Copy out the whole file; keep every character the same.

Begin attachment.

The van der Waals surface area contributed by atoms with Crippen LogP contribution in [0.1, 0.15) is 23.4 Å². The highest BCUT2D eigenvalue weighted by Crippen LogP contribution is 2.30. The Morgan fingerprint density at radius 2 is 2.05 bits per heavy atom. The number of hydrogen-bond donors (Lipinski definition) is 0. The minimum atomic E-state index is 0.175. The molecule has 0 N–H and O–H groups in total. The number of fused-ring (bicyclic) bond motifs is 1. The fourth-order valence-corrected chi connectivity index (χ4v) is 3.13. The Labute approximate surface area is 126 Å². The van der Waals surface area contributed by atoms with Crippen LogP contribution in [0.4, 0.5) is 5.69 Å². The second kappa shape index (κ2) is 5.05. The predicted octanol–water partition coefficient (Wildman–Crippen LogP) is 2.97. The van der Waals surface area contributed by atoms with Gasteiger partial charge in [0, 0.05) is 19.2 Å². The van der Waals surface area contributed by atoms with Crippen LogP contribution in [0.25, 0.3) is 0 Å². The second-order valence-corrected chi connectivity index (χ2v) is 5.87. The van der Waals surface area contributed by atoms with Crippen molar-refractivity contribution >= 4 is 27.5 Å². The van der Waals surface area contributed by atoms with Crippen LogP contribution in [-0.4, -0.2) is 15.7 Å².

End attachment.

The van der Waals surface area contributed by atoms with Crippen LogP contribution in [0.1, 0.15) is 23.4 Å². The highest BCUT2D eigenvalue weighted by Crippen LogP contribution is 2.30. The Morgan fingerprint density at radius 2 is 2.05 bits per heavy atom. The number of hydrogen-bond donors (Lipinski definition) is 0. The minimum atomic E-state index is 0.175. The molecule has 0 N–H and O–H groups in total. The number of fused-ring (bicyclic) bond motifs is 1. The fourth-order valence-corrected chi connectivity index (χ4v) is 3.13. The Labute approximate surface area is 126 Å². The van der Waals surface area contributed by atoms with Crippen LogP contribution in [0.4, 0.5) is 5.69 Å². The second kappa shape index (κ2) is 5.05. The predicted octanol–water partition coefficient (Wildman–Crippen LogP) is 2.97. The van der Waals surface area contributed by atoms with Gasteiger partial charge in [0, 0.05) is 19.2 Å². The van der Waals surface area contributed by atoms with Crippen LogP contribution in [0.25, 0.3) is 0 Å². The second-order valence-corrected chi connectivity index (χ2v) is 5.87. The van der Waals surface area contributed by atoms with Crippen molar-refractivity contribution >= 4 is 27.5 Å². The van der Waals surface area contributed by atoms with Crippen LogP contribution in [-0.4, -0.2) is 15.7 Å².